Hays County Animal Control's small crew fights population growth and call increase

Hays County Animal Control is working with a small crew as the county population grows and the number of calls increase.

"More people would be better, we could cover more," Hays County Animal Control Supervisor John Trinidad said.

The U.S. Census shows Hays County was one of the fastest growing counties in Texas from 2020 to 2021. Hays County Animal Control usually only has four officers who patrol almost 700 square miles.

"I don’t think we have enough Animal Control Officers for this," Trinidad said.

They’re responsible for investing reports of animal bites, quarantining animals suspected of having rabies, issuing citations for violations, and capturing and transporting animals to the shelter.

"If one of the deputies arrests somebody and they have an animal and there’s nobody that can come get the animal, my guys have to go out, pick it up, and take it to the shelter and leave it there," Trinidad said.

The Animal Control Officers complete a basic control course and continuing education.

"We are provided with tools and lots of training," Trinidad said. "A lot of training we get is the experience doing this for a while."

Trinidad said many times Animal Control Officers are also training the community.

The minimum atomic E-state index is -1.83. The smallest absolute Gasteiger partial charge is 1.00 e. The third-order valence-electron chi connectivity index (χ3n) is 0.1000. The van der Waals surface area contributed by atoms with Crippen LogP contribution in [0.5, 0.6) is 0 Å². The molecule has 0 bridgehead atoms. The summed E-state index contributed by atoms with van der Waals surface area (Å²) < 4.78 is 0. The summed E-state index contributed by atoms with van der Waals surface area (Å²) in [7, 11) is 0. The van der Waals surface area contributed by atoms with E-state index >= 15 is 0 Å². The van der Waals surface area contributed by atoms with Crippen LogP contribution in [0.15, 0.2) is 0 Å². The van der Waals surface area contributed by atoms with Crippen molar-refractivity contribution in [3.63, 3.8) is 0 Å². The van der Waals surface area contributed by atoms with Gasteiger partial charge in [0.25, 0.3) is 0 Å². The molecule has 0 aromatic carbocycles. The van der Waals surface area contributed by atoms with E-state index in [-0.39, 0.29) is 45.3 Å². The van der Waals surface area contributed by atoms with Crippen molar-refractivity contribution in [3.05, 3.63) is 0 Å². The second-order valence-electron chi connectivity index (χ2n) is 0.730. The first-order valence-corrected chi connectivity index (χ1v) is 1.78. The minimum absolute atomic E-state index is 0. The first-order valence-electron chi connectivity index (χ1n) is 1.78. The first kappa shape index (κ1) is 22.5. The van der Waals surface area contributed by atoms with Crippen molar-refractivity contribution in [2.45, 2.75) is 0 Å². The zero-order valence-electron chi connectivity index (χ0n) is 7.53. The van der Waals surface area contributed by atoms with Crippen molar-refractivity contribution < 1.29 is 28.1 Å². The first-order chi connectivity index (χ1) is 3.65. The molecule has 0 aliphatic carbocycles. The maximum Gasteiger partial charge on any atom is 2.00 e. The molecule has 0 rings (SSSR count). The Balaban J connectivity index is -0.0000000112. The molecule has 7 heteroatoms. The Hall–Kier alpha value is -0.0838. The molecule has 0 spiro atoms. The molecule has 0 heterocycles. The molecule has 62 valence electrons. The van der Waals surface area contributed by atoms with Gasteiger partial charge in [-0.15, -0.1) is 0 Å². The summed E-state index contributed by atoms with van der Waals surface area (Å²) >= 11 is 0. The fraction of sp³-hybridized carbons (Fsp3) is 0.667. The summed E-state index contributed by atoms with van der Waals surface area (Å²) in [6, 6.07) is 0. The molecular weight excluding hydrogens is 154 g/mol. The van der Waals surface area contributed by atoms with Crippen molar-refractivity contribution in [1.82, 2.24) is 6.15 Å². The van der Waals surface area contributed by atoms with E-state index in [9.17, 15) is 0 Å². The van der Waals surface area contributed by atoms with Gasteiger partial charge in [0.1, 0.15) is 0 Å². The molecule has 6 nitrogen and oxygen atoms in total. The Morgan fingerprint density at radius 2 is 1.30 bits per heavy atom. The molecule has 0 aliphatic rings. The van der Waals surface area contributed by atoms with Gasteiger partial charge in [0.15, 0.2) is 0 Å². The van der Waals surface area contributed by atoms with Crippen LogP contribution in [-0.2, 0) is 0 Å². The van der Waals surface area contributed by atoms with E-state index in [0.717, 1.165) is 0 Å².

"Often times we’re trying to educate folks on proper husbandry, so they know the right way to take care of animals," he said. "A lot of times they’re not meaning to do something that is bad, they just don’t know better."

Some calls they respond to can be dangerous.

"The animals can be unpredictable, especially when you’re trying to capture one, when you corner it, there’s that fight or flight and when you get them cornered, they can become very aggressive," Trinidad said.


Records show Hays County Animal Control responded to 345 animal cruelty neglect cases in 2021, 469 in 2022, and 88 already this year.

"We’re extremely busy," Trinidad said.

They don’t cover weekends, so patrol then responds.

"Anything we don’t cover, patrol has to cover for us, and they already have enough to worry about," Trinidad said.

Trinidad said with the growing population, more officers are needed.